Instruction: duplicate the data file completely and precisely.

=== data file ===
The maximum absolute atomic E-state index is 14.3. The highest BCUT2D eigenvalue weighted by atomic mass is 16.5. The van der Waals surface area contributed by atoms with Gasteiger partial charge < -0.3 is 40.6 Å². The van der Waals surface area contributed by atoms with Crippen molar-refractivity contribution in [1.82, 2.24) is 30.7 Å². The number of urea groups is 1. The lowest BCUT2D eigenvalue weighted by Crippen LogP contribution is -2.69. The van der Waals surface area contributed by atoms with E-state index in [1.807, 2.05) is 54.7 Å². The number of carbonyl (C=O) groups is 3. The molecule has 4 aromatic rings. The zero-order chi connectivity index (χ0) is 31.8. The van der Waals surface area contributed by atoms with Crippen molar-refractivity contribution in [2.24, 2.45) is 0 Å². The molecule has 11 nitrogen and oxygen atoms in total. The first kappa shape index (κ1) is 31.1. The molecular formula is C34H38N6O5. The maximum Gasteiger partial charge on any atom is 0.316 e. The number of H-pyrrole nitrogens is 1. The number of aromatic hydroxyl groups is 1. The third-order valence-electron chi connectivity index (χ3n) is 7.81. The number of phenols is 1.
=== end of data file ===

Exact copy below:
The maximum absolute atomic E-state index is 14.3. The highest BCUT2D eigenvalue weighted by atomic mass is 16.5. The van der Waals surface area contributed by atoms with Gasteiger partial charge < -0.3 is 40.6 Å². The van der Waals surface area contributed by atoms with Crippen molar-refractivity contribution in [1.82, 2.24) is 30.7 Å². The number of urea groups is 1. The lowest BCUT2D eigenvalue weighted by Crippen LogP contribution is -2.69. The van der Waals surface area contributed by atoms with E-state index in [1.807, 2.05) is 54.7 Å². The number of carbonyl (C=O) groups is 3. The molecule has 4 aromatic rings. The zero-order chi connectivity index (χ0) is 31.8. The van der Waals surface area contributed by atoms with Crippen molar-refractivity contribution in [2.24, 2.45) is 0 Å². The molecule has 11 nitrogen and oxygen atoms in total. The first kappa shape index (κ1) is 31.1. The molecular formula is C34H38N6O5. The maximum Gasteiger partial charge on any atom is 0.316 e. The number of H-pyrrole nitrogens is 1. The number of aromatic hydroxyl groups is 1. The third-order valence-electron chi connectivity index (χ3n) is 7.81. The number of phenols is 1.